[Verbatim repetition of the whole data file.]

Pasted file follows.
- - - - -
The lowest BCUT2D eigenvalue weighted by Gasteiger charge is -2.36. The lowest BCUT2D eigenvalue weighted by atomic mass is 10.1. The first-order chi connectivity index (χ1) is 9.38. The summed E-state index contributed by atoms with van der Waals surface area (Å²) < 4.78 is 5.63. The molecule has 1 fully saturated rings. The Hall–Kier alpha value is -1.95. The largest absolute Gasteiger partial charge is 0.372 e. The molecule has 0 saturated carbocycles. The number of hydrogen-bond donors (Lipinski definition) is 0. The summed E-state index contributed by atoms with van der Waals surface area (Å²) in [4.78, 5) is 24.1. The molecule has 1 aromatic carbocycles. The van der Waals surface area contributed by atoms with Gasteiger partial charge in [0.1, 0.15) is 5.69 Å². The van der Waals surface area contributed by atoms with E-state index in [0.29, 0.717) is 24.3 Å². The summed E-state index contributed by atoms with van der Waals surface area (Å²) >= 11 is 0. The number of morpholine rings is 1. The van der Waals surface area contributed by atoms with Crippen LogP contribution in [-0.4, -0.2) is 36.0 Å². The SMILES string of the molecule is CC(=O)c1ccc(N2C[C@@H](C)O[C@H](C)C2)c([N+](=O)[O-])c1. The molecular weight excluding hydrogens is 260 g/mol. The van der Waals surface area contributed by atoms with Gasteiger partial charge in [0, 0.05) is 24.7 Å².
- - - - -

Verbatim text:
The lowest BCUT2D eigenvalue weighted by Gasteiger charge is -2.36. The lowest BCUT2D eigenvalue weighted by atomic mass is 10.1. The first-order chi connectivity index (χ1) is 9.38. The summed E-state index contributed by atoms with van der Waals surface area (Å²) < 4.78 is 5.63. The molecule has 1 fully saturated rings. The Hall–Kier alpha value is -1.95. The largest absolute Gasteiger partial charge is 0.372 e. The molecule has 0 saturated carbocycles. The number of hydrogen-bond donors (Lipinski definition) is 0. The summed E-state index contributed by atoms with van der Waals surface area (Å²) in [4.78, 5) is 24.1. The molecule has 1 aromatic carbocycles. The van der Waals surface area contributed by atoms with Gasteiger partial charge in [0.1, 0.15) is 5.69 Å². The van der Waals surface area contributed by atoms with E-state index in [0.29, 0.717) is 24.3 Å². The summed E-state index contributed by atoms with van der Waals surface area (Å²) >= 11 is 0. The number of morpholine rings is 1. The van der Waals surface area contributed by atoms with Crippen LogP contribution in [-0.4, -0.2) is 36.0 Å². The SMILES string of the molecule is CC(=O)c1ccc(N2C[C@@H](C)O[C@H](C)C2)c([N+](=O)[O-])c1. The molecular weight excluding hydrogens is 260 g/mol. The van der Waals surface area contributed by atoms with Gasteiger partial charge in [0, 0.05) is 24.7 Å².